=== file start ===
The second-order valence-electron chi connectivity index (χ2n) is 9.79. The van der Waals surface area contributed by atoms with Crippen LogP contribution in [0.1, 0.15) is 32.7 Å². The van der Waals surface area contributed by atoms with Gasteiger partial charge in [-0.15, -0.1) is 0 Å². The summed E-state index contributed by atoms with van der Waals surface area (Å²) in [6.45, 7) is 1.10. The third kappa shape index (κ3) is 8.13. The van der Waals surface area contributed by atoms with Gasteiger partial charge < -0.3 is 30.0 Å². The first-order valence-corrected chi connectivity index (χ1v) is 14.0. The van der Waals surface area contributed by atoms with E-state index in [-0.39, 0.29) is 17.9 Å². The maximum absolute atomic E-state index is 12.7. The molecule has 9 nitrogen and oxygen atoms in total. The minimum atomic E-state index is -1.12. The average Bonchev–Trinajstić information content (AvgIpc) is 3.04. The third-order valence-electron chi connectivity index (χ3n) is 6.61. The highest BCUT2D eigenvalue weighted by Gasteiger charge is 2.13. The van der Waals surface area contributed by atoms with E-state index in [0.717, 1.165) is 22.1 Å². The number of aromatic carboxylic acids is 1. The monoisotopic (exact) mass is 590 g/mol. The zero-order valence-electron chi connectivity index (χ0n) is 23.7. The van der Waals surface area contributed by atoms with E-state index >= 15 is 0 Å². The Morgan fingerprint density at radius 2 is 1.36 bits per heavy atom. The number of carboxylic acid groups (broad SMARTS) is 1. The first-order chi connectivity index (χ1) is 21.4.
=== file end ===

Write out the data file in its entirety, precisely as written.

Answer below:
The second-order valence-electron chi connectivity index (χ2n) is 9.79. The van der Waals surface area contributed by atoms with Crippen LogP contribution in [0.1, 0.15) is 32.7 Å². The van der Waals surface area contributed by atoms with Gasteiger partial charge in [-0.15, -0.1) is 0 Å². The summed E-state index contributed by atoms with van der Waals surface area (Å²) in [6.45, 7) is 1.10. The third kappa shape index (κ3) is 8.13. The van der Waals surface area contributed by atoms with Gasteiger partial charge < -0.3 is 30.0 Å². The first-order valence-corrected chi connectivity index (χ1v) is 14.0. The van der Waals surface area contributed by atoms with E-state index in [-0.39, 0.29) is 17.9 Å². The maximum absolute atomic E-state index is 12.7. The molecule has 9 nitrogen and oxygen atoms in total. The minimum atomic E-state index is -1.12. The average Bonchev–Trinajstić information content (AvgIpc) is 3.04. The third-order valence-electron chi connectivity index (χ3n) is 6.61. The highest BCUT2D eigenvalue weighted by Gasteiger charge is 2.13. The van der Waals surface area contributed by atoms with E-state index in [0.717, 1.165) is 22.1 Å². The number of aromatic carboxylic acids is 1. The monoisotopic (exact) mass is 590 g/mol. The zero-order valence-electron chi connectivity index (χ0n) is 23.7. The van der Waals surface area contributed by atoms with E-state index >= 15 is 0 Å². The Morgan fingerprint density at radius 2 is 1.36 bits per heavy atom. The number of carboxylic acid groups (broad SMARTS) is 1. The first-order chi connectivity index (χ1) is 21.4.